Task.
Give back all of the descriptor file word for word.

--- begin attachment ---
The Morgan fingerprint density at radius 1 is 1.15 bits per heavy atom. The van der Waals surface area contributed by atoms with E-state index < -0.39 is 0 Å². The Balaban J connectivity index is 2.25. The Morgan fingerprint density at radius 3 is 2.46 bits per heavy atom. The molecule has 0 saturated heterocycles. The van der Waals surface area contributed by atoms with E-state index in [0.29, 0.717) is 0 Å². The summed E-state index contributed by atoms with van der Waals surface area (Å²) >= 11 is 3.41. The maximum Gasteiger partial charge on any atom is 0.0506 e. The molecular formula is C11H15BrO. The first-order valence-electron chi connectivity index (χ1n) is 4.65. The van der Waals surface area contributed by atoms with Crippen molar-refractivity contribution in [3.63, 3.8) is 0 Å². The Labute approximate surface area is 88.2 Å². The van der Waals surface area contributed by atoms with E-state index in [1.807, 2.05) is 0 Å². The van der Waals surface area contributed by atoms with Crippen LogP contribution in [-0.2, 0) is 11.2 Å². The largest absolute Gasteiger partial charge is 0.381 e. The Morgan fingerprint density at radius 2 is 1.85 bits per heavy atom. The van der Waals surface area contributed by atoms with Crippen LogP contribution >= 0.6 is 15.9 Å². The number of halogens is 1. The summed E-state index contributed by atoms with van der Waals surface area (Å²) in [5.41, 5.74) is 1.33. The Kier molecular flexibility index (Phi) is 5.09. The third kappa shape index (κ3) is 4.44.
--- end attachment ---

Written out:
The Morgan fingerprint density at radius 1 is 1.15 bits per heavy atom. The van der Waals surface area contributed by atoms with E-state index < -0.39 is 0 Å². The Balaban J connectivity index is 2.25. The Morgan fingerprint density at radius 3 is 2.46 bits per heavy atom. The molecule has 0 saturated heterocycles. The van der Waals surface area contributed by atoms with E-state index in [0.29, 0.717) is 0 Å². The summed E-state index contributed by atoms with van der Waals surface area (Å²) >= 11 is 3.41. The maximum Gasteiger partial charge on any atom is 0.0506 e. The molecular formula is C11H15BrO. The first-order valence-electron chi connectivity index (χ1n) is 4.65. The van der Waals surface area contributed by atoms with Crippen molar-refractivity contribution in [3.63, 3.8) is 0 Å². The Labute approximate surface area is 88.2 Å². The van der Waals surface area contributed by atoms with E-state index in [1.807, 2.05) is 0 Å². The van der Waals surface area contributed by atoms with Crippen LogP contribution in [-0.2, 0) is 11.2 Å². The largest absolute Gasteiger partial charge is 0.381 e. The Morgan fingerprint density at radius 2 is 1.85 bits per heavy atom. The van der Waals surface area contributed by atoms with Crippen LogP contribution >= 0.6 is 15.9 Å². The number of halogens is 1. The summed E-state index contributed by atoms with van der Waals surface area (Å²) in [5.41, 5.74) is 1.33. The Kier molecular flexibility index (Phi) is 5.09. The third kappa shape index (κ3) is 4.44.